Evidence that lands were also registered under churches
Possible contributions of South African missionaries to land reform
Through the modes of land acquisitions described above, some missionaries became large landowners in South Africa. Furthermore, registered churches do not pay any form of tax nor do they pay municipal property rates as they are exempted under the Local Government: Municipal Property Rates Act 6 of 2004. As such, there is really a very little financial incentive for them to get rid of unused land since it incurs no cost to them. However, in the politically charged atmosphere that has characterised the post-1976 era, their economic viability has continuously hung in the balance as their parent churches and benefactors abroad have become increasingly reluctant to invest further resources in them. This has led to a mass recall of their senior clergy and skilled personnel back to Europe and the West, leaving their less skilled local counterparts to their own devices. A case in point is the Catholic Diocese of Eshowe in Northern KZN, which has experienced critical challenges since the recall of its skilled personnel back to Germany. The once thriving mission station possesses vast tracts of land which it is unable to use productively due to lack of resources, hence their decision to approach the Dr. JL Dube Institute to partner with them as they seek to re-activate economic activity on these lands. An alternative to the above intended action is to recognise that there vulnerable people of our society who already reside on this land – either as farmers, farm dwellers or village communities. Finding mechanisms to transfer land rights to them and create economic opportunities with the land asset would be important; and one which would considerably sanitise their image as agents of dispossession and deliberate impoverishment of the Africans.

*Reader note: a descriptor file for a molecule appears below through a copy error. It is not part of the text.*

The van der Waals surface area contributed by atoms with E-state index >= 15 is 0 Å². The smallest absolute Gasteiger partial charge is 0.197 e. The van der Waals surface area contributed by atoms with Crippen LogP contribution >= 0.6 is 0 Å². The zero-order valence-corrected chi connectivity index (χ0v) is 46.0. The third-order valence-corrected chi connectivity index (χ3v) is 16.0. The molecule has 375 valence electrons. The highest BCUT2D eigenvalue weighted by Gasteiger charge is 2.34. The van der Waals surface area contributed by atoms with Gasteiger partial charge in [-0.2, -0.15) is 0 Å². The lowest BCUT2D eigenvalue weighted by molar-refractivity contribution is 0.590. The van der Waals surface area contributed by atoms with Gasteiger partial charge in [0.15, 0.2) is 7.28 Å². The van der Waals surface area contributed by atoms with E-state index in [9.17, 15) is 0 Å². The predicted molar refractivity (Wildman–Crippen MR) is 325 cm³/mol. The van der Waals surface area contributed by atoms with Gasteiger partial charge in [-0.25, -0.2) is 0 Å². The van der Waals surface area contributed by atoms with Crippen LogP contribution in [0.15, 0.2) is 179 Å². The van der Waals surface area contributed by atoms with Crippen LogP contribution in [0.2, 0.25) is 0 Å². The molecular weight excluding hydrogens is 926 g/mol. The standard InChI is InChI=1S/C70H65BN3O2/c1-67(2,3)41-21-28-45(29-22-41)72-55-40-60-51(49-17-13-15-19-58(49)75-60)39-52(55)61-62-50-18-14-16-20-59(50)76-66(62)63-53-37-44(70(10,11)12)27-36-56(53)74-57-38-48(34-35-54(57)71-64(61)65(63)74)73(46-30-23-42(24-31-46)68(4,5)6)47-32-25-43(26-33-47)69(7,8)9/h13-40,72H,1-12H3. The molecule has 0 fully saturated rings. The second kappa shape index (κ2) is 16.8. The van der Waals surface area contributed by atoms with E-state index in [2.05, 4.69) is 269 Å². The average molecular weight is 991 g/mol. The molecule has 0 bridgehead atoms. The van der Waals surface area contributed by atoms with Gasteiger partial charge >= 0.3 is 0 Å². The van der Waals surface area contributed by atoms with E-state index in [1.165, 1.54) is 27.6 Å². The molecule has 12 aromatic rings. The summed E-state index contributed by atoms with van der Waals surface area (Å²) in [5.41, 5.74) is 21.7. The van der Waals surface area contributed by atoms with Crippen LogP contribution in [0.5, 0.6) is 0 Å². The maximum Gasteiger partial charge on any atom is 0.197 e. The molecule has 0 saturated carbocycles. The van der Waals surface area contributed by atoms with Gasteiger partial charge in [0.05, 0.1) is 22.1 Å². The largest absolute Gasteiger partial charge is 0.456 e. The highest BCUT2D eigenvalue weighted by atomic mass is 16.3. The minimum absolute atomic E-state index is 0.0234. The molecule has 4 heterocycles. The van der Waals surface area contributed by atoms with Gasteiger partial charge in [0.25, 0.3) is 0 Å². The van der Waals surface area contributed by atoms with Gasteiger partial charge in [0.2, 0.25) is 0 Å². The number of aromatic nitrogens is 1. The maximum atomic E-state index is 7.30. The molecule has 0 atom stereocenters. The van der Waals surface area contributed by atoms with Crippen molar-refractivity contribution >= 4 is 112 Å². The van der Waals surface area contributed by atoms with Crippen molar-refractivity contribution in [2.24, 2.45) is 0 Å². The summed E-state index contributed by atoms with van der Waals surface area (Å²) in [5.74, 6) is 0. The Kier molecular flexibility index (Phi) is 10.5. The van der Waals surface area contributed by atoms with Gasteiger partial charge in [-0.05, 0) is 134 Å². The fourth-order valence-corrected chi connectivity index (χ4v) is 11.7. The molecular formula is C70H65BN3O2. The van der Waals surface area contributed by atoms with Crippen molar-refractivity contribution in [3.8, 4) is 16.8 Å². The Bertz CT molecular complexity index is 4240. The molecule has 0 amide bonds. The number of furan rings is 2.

Concerning Dutch Reform Church – etv report Case- Dutch Reform Church vs Uitgesmyt/Wester Cape (REF: 2018/2198) – [EMaTS 14:2018:2198]
The beneficiaries were complaining about this partial Restitution. This matter was submitted to Secretary of Dutch Reform Church during Restitution Conference in Cape Town but no feedback being received while the Leadership was stating the following: WE DO HAVE LAND BUT DON’T KNOW WHOM RO GIVE TO.
The question is: Why are we loosing the “Heart of Jesus” in helping the needy and waiting for the government to push so that a reform can be done? SA Churches, where is your heart of loving your neighbour as yourself (Mtt 22:37-40)?
After years of working in Schaapkraal, I have observed Muslims buying Land to build business, Mosque/School of Quoran, farming and residentials. Can this model inspires Christians Community to take over the land? The current community of jimsebos township where a NPO under my Leadership “Life Change Ministry-090-057-NPO) are living in about 5-8 hectares land with about 4000-6000 people own by Mr Paker (Muslim) while opposite the same community, there is a land of the same size occupied by Horses (6-10). What this entail? That, there is a serious problem of Land desperation and Redistribution, this why people of lower-income mostly of African-Khoisan backgrounds are living in a small places.
Main-lines or Traditional Churches, thank you for helping the poor in clothing, foods and others but what are you going to do with the land inherited during apartheid laws
Today, I have come to ask for your prayers and actions that the Lord will soften the heart of some main-line or traditional churches who own lands to rethink about the current policies in order to Reasonably Redistribute Land to the descendants of dispossessed with the aim to Heal the Land. Faith by itself, if it is not accompanied by action, is dead.
Yours, Evariste Umba Land Researcher Cell: 079 091 0554 E-mail: evaristeu21@gmail.com